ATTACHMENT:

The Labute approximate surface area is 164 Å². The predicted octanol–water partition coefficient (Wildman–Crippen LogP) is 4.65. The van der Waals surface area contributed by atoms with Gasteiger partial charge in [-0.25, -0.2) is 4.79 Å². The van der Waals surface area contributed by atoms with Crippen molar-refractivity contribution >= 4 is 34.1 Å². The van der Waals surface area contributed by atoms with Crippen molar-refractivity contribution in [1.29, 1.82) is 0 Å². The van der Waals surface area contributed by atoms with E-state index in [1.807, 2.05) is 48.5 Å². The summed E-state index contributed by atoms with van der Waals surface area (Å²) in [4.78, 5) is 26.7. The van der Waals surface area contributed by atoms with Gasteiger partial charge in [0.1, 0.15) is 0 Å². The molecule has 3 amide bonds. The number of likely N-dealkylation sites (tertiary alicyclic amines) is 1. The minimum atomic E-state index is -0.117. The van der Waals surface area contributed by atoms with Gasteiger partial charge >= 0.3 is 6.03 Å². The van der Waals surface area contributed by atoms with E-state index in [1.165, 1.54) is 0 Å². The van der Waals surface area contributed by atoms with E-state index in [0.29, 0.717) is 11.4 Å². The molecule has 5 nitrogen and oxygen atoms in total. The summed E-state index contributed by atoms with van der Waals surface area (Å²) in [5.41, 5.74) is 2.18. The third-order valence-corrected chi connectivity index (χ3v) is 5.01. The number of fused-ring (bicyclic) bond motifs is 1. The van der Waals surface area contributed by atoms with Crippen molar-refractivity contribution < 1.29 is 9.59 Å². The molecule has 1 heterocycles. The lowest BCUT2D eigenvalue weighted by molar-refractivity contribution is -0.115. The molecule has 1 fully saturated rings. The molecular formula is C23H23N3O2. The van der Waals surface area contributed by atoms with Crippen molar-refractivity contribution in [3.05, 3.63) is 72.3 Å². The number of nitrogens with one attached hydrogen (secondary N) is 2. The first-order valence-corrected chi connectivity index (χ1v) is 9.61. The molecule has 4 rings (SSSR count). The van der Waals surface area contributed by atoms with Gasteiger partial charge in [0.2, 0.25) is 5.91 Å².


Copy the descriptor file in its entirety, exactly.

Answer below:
The Labute approximate surface area is 164 Å². The predicted octanol–water partition coefficient (Wildman–Crippen LogP) is 4.65. The van der Waals surface area contributed by atoms with Gasteiger partial charge in [-0.25, -0.2) is 4.79 Å². The van der Waals surface area contributed by atoms with Crippen molar-refractivity contribution >= 4 is 34.1 Å². The van der Waals surface area contributed by atoms with Crippen molar-refractivity contribution in [1.29, 1.82) is 0 Å². The van der Waals surface area contributed by atoms with E-state index in [1.807, 2.05) is 48.5 Å². The summed E-state index contributed by atoms with van der Waals surface area (Å²) in [4.78, 5) is 26.7. The van der Waals surface area contributed by atoms with Gasteiger partial charge in [0.1, 0.15) is 0 Å². The molecule has 3 amide bonds. The number of likely N-dealkylation sites (tertiary alicyclic amines) is 1. The minimum atomic E-state index is -0.117. The van der Waals surface area contributed by atoms with Gasteiger partial charge >= 0.3 is 6.03 Å². The van der Waals surface area contributed by atoms with E-state index in [1.165, 1.54) is 0 Å². The van der Waals surface area contributed by atoms with E-state index in [0.29, 0.717) is 11.4 Å². The molecule has 5 nitrogen and oxygen atoms in total. The summed E-state index contributed by atoms with van der Waals surface area (Å²) in [5.41, 5.74) is 2.18. The third-order valence-corrected chi connectivity index (χ3v) is 5.01. The number of fused-ring (bicyclic) bond motifs is 1. The van der Waals surface area contributed by atoms with Crippen molar-refractivity contribution < 1.29 is 9.59 Å². The molecule has 1 heterocycles. The lowest BCUT2D eigenvalue weighted by molar-refractivity contribution is -0.115. The molecule has 1 fully saturated rings. The molecular formula is C23H23N3O2. The van der Waals surface area contributed by atoms with Crippen molar-refractivity contribution in [3.05, 3.63) is 72.3 Å². The number of nitrogens with one attached hydrogen (secondary N) is 2. The first-order valence-corrected chi connectivity index (χ1v) is 9.61. The molecule has 4 rings (SSSR count). The van der Waals surface area contributed by atoms with Gasteiger partial charge in [0.2, 0.25) is 5.91 Å².